Pet Toxins in Collars
Pet Toxins in Collars | Source

Propoxur Unsafe for Pets

Propoxur is a type of carbamate and is listed for humans as a group B2 probable carcinogen, and for animals it is a confirmed carcinogen based on the Hazardous Substances Database (HSDB) on the U.S. National Library of Medicine's Toxnet site. Although there have not been any cases yet with cancer in humans, it can still do some damage such as the inhibition of red blood cells with ingestion and many other problems are presented with inhalation exposure as well. The bigger problem here, of course, is the pet who would have long-term or repeated exposure by licking itself. Although dogs do not bathe themselves like cats, dogs too engage in paw licking and the licking and smelling of other dogs. The dermal application or topical treatment would not be the only way pets would become exposed to Propoxur, because they also would be exposed to this chronic ingestion. Pets with low levels of exposure can experience nausea, vomiting, diarrhea, wheezing and with severe poisoning causing respiratory paralysis and even death. The EPA finds this chemical to possibly be linked to brain development problems in kids, although they still have not removed this from the shelves in pet products. Here is the link to the NRDC report on "Poisons on Pets II."

Other sources for Propoxur toxicity:

In addition to the NRDC's Propoxur report on dogs and cats, other studies on a variety of animals have been reported by other groups. The chemicals in the Pesticide Database at Pesticide lists Propoxur to have water pollution potential and ecological toxicity. EXTOXNET, Cornell University's pesticide information project shows Propoxur to be highly toxic to honeybees, many species of birds, and slightly to moderately toxic to many fish. They also found the chemical to have reproductive and teratogenic effects on rats. The toxin also effects people mostly with regards to the liver and nervous system.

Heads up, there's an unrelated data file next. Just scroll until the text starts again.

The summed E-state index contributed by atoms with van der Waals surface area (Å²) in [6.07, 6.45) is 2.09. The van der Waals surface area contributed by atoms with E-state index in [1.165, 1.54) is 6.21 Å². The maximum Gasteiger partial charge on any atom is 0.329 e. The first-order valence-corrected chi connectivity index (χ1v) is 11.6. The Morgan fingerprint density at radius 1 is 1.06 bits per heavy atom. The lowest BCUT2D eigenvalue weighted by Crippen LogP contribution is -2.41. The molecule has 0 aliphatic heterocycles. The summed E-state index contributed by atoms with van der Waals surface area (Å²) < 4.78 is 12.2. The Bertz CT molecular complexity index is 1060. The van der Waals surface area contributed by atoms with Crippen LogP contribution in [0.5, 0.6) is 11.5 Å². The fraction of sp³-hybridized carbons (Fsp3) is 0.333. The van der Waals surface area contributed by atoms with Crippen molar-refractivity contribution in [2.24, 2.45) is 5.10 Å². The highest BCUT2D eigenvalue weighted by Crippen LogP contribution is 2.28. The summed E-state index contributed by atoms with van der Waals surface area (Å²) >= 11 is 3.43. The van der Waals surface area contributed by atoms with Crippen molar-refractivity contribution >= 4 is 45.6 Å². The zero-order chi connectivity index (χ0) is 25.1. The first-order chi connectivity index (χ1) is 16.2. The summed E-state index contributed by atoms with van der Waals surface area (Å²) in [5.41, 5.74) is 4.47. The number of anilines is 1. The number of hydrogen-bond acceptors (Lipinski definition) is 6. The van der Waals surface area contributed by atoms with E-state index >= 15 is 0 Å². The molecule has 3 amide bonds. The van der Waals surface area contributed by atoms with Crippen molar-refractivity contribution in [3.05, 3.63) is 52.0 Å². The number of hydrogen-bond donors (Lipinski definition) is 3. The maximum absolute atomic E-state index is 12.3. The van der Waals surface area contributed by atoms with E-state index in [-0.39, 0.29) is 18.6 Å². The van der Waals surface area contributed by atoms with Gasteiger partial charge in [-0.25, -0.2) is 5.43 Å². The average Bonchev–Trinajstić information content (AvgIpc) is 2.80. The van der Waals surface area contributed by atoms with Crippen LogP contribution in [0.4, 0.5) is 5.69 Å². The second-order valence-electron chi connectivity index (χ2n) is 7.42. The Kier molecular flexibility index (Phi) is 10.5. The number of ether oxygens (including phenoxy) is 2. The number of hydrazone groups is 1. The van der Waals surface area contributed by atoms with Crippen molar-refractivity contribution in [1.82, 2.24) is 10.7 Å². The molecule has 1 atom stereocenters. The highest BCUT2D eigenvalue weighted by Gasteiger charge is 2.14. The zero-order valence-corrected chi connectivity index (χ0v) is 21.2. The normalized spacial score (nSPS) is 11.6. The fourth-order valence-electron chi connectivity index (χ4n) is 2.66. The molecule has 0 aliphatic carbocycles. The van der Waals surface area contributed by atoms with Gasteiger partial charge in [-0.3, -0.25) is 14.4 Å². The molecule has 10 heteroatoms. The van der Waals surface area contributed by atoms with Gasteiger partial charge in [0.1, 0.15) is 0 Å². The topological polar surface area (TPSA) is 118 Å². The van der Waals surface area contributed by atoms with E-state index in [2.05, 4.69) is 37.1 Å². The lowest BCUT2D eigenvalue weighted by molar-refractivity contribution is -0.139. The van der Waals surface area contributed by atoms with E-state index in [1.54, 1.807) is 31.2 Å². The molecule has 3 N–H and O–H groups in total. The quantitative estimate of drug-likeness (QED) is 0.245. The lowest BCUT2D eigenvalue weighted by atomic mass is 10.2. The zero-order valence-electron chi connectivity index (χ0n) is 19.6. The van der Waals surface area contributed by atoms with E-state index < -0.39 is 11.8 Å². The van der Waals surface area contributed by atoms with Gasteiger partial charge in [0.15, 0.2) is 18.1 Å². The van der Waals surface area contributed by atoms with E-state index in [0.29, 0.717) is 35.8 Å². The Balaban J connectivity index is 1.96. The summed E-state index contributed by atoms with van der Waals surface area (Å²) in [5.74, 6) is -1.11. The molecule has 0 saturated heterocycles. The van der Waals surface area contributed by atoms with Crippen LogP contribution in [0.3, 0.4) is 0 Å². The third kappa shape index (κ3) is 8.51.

7 More Chemicals to Avoid

Six other organophosphates (OPs) also known as phosphate ester have already been pulled from the shelves in the USA; however, other countries may still have products containing these or U.S. residents may have leftover supplies of products on their own shelves at home. Pet products containing the following six OPs should be thrown out: diazinon, chlorpyrifos, phosmet, dichlorvos, naled, and malathion. Additionally the carbamate "carbaryl," which also has ceased in USA pet manufacturing, should be thrown out if there are leftover supplies found. This may show on the label as carbamic acid. Moreover, some of these same chemicals are not solely found in pet products, but have also in the past been found in lawn and garden products. Now would be a good time to check your cabinets, closets, and garage and do some label checking. Always remember to dispose of chemicals properly.

Arm yourself with knowledge:

The U.S. Humane Society lists tips on what to know before buying over the counter flea and tick products. There are even more toxins found in pets products at this link. Also the Smarter Living and NRDC's website Simple has a "Greenpaws" flea and tick products directory listed alphabetically.

© 2015 GetFactsnotHype